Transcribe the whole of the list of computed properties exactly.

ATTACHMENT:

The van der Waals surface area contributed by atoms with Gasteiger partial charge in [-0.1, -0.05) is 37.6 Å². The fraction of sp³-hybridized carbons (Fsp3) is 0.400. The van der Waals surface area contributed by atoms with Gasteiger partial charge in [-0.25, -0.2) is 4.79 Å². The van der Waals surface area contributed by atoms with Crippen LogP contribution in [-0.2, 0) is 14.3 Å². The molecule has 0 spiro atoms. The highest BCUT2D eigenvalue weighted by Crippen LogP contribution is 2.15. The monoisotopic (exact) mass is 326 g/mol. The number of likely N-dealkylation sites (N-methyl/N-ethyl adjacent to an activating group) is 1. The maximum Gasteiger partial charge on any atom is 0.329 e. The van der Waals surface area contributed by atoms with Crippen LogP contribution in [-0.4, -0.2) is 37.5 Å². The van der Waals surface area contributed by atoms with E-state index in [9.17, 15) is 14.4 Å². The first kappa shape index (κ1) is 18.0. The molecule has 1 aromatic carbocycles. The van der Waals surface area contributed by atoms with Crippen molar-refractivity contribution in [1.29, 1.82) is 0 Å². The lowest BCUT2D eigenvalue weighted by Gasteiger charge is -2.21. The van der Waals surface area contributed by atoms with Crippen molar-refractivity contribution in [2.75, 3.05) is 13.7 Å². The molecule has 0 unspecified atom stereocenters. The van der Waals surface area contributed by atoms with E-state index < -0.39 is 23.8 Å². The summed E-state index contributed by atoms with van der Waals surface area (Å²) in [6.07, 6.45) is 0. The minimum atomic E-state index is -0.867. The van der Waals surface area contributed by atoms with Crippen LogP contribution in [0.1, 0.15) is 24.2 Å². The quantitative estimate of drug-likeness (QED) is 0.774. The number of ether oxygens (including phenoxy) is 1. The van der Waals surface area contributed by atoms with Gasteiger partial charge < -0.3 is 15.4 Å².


The van der Waals surface area contributed by atoms with Gasteiger partial charge in [-0.1, -0.05) is 37.6 Å². The fraction of sp³-hybridized carbons (Fsp3) is 0.400. The van der Waals surface area contributed by atoms with Gasteiger partial charge in [-0.25, -0.2) is 4.79 Å². The van der Waals surface area contributed by atoms with Crippen LogP contribution in [-0.2, 0) is 14.3 Å². The molecule has 0 spiro atoms. The highest BCUT2D eigenvalue weighted by Crippen LogP contribution is 2.15. The monoisotopic (exact) mass is 326 g/mol. The number of likely N-dealkylation sites (N-methyl/N-ethyl adjacent to an activating group) is 1. The maximum Gasteiger partial charge on any atom is 0.329 e. The van der Waals surface area contributed by atoms with Crippen LogP contribution in [-0.4, -0.2) is 37.5 Å². The van der Waals surface area contributed by atoms with E-state index in [9.17, 15) is 14.4 Å². The first kappa shape index (κ1) is 18.0. The molecule has 1 aromatic carbocycles. The van der Waals surface area contributed by atoms with Crippen molar-refractivity contribution in [1.29, 1.82) is 0 Å². The lowest BCUT2D eigenvalue weighted by Gasteiger charge is -2.21. The van der Waals surface area contributed by atoms with Crippen molar-refractivity contribution in [2.75, 3.05) is 13.7 Å². The molecule has 0 unspecified atom stereocenters. The van der Waals surface area contributed by atoms with E-state index < -0.39 is 23.8 Å². The summed E-state index contributed by atoms with van der Waals surface area (Å²) in [6.07, 6.45) is 0. The minimum atomic E-state index is -0.867. The van der Waals surface area contributed by atoms with Crippen LogP contribution in [0.1, 0.15) is 24.2 Å². The quantitative estimate of drug-likeness (QED) is 0.774. The number of ether oxygens (including phenoxy) is 1. The van der Waals surface area contributed by atoms with Gasteiger partial charge < -0.3 is 15.4 Å².